More interesting is “Undercover, 2010,” which exposes the way in which “plainclothes” policemen are actually wearing a uniform of their own that maintains authority and reveals identity rather than subverting both. Yet even this insight seems less illuminating than it is self-evident.

Two of the more captivating pieces are exhibited in the hallway outside the main gallery: one is director Paul Fejos’ 1928 silent film Lonesome, a portrait of two young New York City workers and their bittersweet romance in an increasingly mechanized and dehumanized culture. In contrast to the film’s delicacy, a Hershey’s Kiss mascot stands just a few feet away – one of seven brightly colored, Pop Art-infused product mascots arranged in a receiving line of sorts. Their creators, the UK creative partnership of Rebecca and Mike, describe them as “extreme” forms of work wear that replace the worker’s identity with a fictional and performative one, creating “fleeting moments of street theatre.” Their intent is “to give [the viewer] something to smile about” – and indeed they do, though I couldn’t help but think the person “performing street theater” while ensconced in the hot, awkward costume of a Dunkin’ Donuts coffee cup is not smiling.

If mascots allow – or force – the worker to become both costume and brand, other work wear reflects the wearer’s identity. Saville Row tailors Norton & Sons and artist Jeremy Deller collaborated to create a modern “utility suit” modeled on Winston Churchill’s “siren suit” (designed for air raids). Here, the utilitarian object becomes a personal record: according to the catalog, this suit “ages and changes and collects mementos as it makes its own journey…a man’s clothes unwittingly tell the story of his life.” At the same time, their utility suit – a pair of khaki coveralls adorned with colorful patches including a rainbow, an American flag, Air Force wings, and a star wearing sunglasses – reflects the increasingly common commodification of work wear into both art object and high fashion statement.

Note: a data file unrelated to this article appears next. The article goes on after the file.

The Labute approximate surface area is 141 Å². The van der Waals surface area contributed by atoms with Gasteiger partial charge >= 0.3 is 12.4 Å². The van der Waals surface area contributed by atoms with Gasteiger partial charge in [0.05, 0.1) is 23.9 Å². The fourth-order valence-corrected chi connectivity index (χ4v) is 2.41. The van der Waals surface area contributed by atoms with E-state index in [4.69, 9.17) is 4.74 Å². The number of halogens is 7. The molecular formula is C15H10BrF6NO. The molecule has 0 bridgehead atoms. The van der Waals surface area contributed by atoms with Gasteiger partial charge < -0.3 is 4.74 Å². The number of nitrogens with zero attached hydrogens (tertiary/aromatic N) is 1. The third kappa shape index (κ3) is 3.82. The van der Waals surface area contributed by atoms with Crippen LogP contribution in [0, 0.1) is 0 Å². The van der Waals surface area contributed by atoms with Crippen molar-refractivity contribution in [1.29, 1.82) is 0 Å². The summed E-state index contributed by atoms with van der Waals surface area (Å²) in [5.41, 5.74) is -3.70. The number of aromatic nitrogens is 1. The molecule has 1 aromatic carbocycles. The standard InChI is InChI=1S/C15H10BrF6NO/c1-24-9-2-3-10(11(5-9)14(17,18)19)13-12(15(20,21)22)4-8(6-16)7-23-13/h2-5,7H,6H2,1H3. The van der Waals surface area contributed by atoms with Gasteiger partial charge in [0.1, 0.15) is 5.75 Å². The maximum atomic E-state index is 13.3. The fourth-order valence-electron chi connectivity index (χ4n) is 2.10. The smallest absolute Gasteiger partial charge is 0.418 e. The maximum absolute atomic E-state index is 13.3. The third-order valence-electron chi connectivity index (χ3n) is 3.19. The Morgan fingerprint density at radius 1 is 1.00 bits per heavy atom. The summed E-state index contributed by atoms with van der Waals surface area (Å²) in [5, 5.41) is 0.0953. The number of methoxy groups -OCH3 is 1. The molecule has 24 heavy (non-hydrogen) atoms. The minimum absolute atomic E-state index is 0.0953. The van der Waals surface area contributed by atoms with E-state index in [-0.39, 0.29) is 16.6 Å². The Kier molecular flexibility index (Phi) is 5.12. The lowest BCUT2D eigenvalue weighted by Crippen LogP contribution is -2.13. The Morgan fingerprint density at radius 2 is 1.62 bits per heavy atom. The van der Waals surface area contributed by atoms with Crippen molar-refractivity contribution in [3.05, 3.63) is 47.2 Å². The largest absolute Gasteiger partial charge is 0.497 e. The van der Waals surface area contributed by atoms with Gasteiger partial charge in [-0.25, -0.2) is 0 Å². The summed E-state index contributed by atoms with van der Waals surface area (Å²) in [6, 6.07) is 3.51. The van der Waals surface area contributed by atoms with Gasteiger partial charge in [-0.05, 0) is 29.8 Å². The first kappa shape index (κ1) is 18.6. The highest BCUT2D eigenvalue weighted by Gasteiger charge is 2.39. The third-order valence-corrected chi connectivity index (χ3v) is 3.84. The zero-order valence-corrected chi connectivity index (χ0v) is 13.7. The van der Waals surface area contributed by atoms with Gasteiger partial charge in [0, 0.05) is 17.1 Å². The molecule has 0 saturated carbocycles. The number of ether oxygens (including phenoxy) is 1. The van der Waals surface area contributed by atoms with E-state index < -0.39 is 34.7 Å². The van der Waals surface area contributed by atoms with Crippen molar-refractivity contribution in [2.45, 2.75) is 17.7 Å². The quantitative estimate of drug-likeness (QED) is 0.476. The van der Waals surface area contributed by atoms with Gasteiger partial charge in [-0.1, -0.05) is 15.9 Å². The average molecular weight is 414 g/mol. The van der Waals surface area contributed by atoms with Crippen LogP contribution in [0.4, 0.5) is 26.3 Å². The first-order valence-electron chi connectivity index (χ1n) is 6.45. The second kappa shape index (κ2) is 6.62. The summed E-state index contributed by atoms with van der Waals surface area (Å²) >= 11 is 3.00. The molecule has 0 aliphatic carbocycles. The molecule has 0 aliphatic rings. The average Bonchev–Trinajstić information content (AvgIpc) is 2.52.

“Workwear” inaugurates Parsons’ new MFA program in Fashion Design and Society, initiated by Parsons alumna Donna Karan. “A System of Dressing,” (1986) the elegant and engaging short video by Denis Piel that launched Karan’s first collection, is a provocative complement, exploring how gender and professional identity inform everything from one’s choice of outfit to one’s worldview.

The show strives, and sometimes succeeds, at probing how what we wear to work increasingly complicates definitions of labor and leisure, fashion and art, uniformity and individuality. Yet its most potent inclusion is not a work of art or fashion, but, superimposed upon the main gallery window, a photograph of the striking female workers who protested the infamous Triangle Factory Fire that killed 146 young immigrant workers in 1911, only blocks away from where Parsons stands today. Their image is a jarring reminder not only of working conditions, but of the need to include a broad spectrum of actual workers’ perspectives and work wear in a potentially fascinating exhibition like this one.